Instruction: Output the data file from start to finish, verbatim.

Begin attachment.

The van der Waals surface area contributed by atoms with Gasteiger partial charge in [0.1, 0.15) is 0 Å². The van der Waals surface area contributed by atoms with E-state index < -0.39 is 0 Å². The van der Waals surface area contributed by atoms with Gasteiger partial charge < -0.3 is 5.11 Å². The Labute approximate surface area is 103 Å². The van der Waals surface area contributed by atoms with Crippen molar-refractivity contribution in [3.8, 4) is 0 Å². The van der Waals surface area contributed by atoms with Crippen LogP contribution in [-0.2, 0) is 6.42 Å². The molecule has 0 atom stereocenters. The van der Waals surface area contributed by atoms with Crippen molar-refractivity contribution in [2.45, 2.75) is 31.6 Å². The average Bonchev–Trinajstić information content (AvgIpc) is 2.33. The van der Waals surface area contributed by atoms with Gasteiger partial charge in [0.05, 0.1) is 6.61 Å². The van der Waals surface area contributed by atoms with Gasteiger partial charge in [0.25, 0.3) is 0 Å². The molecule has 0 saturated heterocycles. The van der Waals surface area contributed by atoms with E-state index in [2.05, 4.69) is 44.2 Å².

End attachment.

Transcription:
The van der Waals surface area contributed by atoms with Gasteiger partial charge in [0.1, 0.15) is 0 Å². The van der Waals surface area contributed by atoms with E-state index < -0.39 is 0 Å². The van der Waals surface area contributed by atoms with Gasteiger partial charge < -0.3 is 5.11 Å². The Labute approximate surface area is 103 Å². The van der Waals surface area contributed by atoms with Crippen molar-refractivity contribution in [3.8, 4) is 0 Å². The van der Waals surface area contributed by atoms with Crippen LogP contribution in [-0.2, 0) is 6.42 Å². The molecule has 0 atom stereocenters. The van der Waals surface area contributed by atoms with Crippen molar-refractivity contribution in [2.45, 2.75) is 31.6 Å². The average Bonchev–Trinajstić information content (AvgIpc) is 2.33. The van der Waals surface area contributed by atoms with Gasteiger partial charge in [0.05, 0.1) is 6.61 Å². The van der Waals surface area contributed by atoms with Gasteiger partial charge in [0.25, 0.3) is 0 Å². The molecule has 0 saturated heterocycles. The van der Waals surface area contributed by atoms with E-state index in [2.05, 4.69) is 44.2 Å².